Virtual art galleries created to exhibit works of 13 Irwin Scholars

Collective Solitude includes drawing, painting, printmaking, photography, sculpture, artists’ books, and video installation shown virtually through a 3D model of the Sesnon Art Gallery.

Irwin 2020 poster
metal artwork
A work in process by Veriche Blackwell.
art by Edgar Cruz
Edgar Cruz uses monochromatic light and shadows through analog and alternative photography.
art by chloe murr
Chloe Murr merges physical, spatial, and psychological experiences into visual form.
Dominic Ramirez primarily works with oil and acrylic paint, ink, graphite, shellac, and oil pastels.
Each spring, the annual Irwin Scholars exhibition showcases works by UC Santa Cruz’s most promising arts students who have been selected for $2,500 William Hyde and Susan Benteen Irwin Scholarships.

This year’s exhibition, the 34th annual, typically would be installed at the Mary Porter Sesnon Art Gallery at Porter College on the UCSC campus. But, as we all know, this is a spring unlike any other. With campus closed because of COVID-19 precautions and a physical exhibition out of the question, Irwin 2020 has gone virtual. 

Titled “Collective Solitude,” this year’s exhibition features 13 artists whose works speak to this extraordinary period in history and draws inspiration from the struggle against great distances for connection. The select student artists are: Aarón Martínez, Anastasia Oleson, Angel Gonzales, Chloe Murr, Dominic Ramirez, Edgar Cruz, Emma McWaid, Jocelyn Lee, Joshua Zupan, Morgan Tomfohr, Natalie Del Castillo, Rodrigo Ramos, and Veriche Blackwell.

Irwin 2020: Collective Solitude includes drawing, painting, printmaking, photography, sculpture, artists’ books, and video installation shown virtually through a 3D model of the Sesnon Gallery. It will be available online at beginning Wednesday, June 3 through Tuesday, June 30, 2020. 

The virtual exhibition opens with an online reception via Zoom from 6-7 p.m. June 3. Awards and remarks by Irwin Scholars from across California will begin at 6:15 p.m. RSVPs for the Zoom invitation to the online reception can be made here.  

Part of the experience and responsibility of receiving an Irwin scholarship is planning and curating the exhibition each year. With the gallery closed, “everybody kind of assumed this was the next best thing,” said Joshua Zupan, a member of the promotion committee.

Zupan, a  printmaker who works with wood block, etching, and drawing, said he and his fellow student artists organized themselves into different planning committees. They’ve been meeting weekly via Zoom and exchanging countless emails.  “Everybody is doing it on the fly,” said Zupan, who is about to graduate with a double major in art and ecology and evolutionary biology.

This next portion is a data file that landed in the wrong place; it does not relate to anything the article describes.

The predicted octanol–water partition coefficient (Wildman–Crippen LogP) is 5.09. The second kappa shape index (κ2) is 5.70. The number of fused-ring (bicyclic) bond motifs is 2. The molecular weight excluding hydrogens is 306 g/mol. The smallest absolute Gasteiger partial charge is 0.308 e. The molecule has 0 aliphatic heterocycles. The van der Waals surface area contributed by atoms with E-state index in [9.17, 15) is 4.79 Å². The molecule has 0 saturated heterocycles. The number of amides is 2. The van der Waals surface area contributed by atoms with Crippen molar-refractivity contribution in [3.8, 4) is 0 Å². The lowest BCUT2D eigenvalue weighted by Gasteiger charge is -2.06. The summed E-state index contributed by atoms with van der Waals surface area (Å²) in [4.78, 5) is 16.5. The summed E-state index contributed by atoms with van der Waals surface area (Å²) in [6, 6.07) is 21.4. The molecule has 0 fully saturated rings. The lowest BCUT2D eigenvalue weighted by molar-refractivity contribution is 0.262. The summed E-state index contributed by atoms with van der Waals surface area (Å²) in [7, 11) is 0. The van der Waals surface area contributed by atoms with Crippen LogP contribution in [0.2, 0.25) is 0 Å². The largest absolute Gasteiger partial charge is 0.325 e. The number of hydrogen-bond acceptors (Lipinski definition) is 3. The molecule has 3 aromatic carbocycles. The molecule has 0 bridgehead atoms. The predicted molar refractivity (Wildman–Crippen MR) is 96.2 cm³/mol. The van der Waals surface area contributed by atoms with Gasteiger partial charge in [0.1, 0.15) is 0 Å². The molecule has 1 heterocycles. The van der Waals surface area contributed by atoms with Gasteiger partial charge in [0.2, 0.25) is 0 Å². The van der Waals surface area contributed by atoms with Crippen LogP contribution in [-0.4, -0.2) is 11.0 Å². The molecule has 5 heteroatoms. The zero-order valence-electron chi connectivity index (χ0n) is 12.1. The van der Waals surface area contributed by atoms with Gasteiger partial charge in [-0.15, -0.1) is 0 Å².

The students are wrapping up their projects and will begin “installing” them soon in the virtual gallery.

The idea for a virtual gallery first came up a couple of years ago when Shelby Graham, director and curator of the Sesnon Art Gallery, met a virtual gallery startup company, Geopogo, at a California Association of Museums conference. They began collaborating on a prototype virtual 3D model of the Sesnon Art Gallery using the Charles Griffin Farr collection.

“We launched the virtual Charles Griffin Farr exhibition in 2018 on our website, and I have been using it as a teaching tool at UCSC in my curatorial practices classes,” Graham said. 

“Then in 2020 when the pandemic hit, it made perfect sense to use the virtual model concept for the Irwin show, but we knew we needed a new model featuring all three of our gallery venues at Porter College.”

Colleen Jennings, Digital Arts and New Media technical coordinator, has designed the new virtual exhibition space, using an architectural software program called SketchUp. “The freedom to navigate a space on your own terms is one of the key experiences of the gallery visitor when using this 3D model,” Jennings said. “Moving at your own pace through each section is built into 3D interaction.”

Graham said she and gallery manager  Louise Leong are learning the programs so they can use the virtual model as a curatorial and planning tool for upcoming exhibitions. They have dedicated one of the Sesnon webpages to virtual online exhibitions:

"Whether remote or within reach, a work of art, an artist's work, gives form to their relationship to community and a history of art through provocative, anxious or beautiful manifestations about the unknown,” said associate professor in painting, Melissa Gwyn. “In this year of so many unknowns, the Irwin Scholarships have given these young artists the opportunity to amplify the potential of those relationships.”

The late Sue Irwin established the William Hyde and Susan Benteen Irwin Scholarship Fund in 1986 in honor of her husband and as a way of ensuring that others would have the kind of art education that allowed her to flourish in the art community.

Irwin 2020: Collective Solitude can be viewed from June 3 to June 30, 2020 at

RSVP for the online opening reception via Zoom 6-7 p.m. June 3, 2020.